CAC Members Share Lived History of Disability with UMaine LEND Trainees

Two members of the Center for Community Inclusion and Disability Studies’ Community Advisory Committee (CAC) recently shared their lived history of disability with University of Maine trainees and faculty in the New Hampshire-Maine Leadership Education in Neurodevelopmental and Related Disabilities (LEND) Program, as part of a Leadership Intensive on the history of disability. (The photo above shows, from top of the photo moving clockwise: Maggie Pierce (trainee); Avery Olmstead (CAC); Maryann Preble (CAC); Hope Duncanson (trainee); Janessa Grant (trainee); Moriah Geer (trainee); Alan Cobo-Lewis (LEND Co-PI and UCEDD Director); Alan Kurtz (faculty); Susan Russell (interdisciplinary training director – ME); Kassie Stevens (trainee); and Clelia Siguad (trainee).

In lieu of the weekly two-state LEND seminar, trainees and faculty in NH and ME simultaneously, but separately, explored the trajectory of the disability movement in their respective states and nationally. A central exercise of the Intensive was to construct a historical timeline on developmental disabilities from 1900 to the present and to note how parallel developments in education, legislation and social attitudes intersected with and impacted the disability timeline. Maine trainees and faculty also examined the closing of Pineland, Maine’s former state institution for people with developmental disabilities.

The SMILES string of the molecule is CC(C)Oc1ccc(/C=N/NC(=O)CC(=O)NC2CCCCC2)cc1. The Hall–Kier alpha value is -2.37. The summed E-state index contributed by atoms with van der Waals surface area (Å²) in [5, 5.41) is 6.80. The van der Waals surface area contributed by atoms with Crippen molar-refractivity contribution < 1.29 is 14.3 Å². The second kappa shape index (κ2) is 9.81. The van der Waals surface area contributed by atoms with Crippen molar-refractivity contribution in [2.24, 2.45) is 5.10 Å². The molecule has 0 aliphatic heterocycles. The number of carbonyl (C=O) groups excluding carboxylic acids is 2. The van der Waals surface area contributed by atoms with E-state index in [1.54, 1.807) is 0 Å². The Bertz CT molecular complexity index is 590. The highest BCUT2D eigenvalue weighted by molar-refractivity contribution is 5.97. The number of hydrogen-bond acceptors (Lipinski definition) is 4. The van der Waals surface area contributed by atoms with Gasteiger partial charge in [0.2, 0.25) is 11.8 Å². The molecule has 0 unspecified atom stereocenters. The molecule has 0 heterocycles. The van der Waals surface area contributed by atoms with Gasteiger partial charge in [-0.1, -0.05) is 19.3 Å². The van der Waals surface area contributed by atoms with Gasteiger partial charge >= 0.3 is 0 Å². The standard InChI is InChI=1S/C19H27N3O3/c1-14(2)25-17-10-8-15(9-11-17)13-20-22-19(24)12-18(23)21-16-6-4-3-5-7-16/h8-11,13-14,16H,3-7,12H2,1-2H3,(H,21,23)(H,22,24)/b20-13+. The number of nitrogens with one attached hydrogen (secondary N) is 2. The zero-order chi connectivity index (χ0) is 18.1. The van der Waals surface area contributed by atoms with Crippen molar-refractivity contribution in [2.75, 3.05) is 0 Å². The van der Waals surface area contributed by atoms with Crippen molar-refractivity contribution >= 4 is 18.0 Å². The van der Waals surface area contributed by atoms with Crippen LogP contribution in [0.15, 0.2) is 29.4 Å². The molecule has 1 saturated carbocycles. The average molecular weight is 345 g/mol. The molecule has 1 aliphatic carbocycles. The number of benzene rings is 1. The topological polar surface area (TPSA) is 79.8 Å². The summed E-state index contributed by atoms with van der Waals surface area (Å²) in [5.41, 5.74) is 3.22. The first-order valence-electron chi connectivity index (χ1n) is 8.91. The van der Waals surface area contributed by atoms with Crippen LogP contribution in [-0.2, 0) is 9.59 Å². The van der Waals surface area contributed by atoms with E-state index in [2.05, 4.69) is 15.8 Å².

LEND Trainee, Avery and Maryann.

A generation apart, Community Advisory Committee members Avery Olmstead and Maryann Preble candidly shared their experiences of living with a disability. Avery, a 45-year old man with a graduate degree and cerebral palsy, spoke of parents who refused to institutionalize him and a mother who fought and sacrificed for his inclusion in public education in every location his military father was stationed. Maryann, a former resident of Pineland, went on to marry and now lives independently in her community. (Photo: Maggie Pierce (trainee), Avery Olmstead and Maryann Preble.)

The New Hampshire-Maine LEND Program is supported by a grant (#T73 MC00024) from the Maternal and Child Health Bureau, Health Resources and Services Administration (HRSA), U.S. Department of Health and Human Services, and administered by the Association of University Centers on Disabilities (AUCD).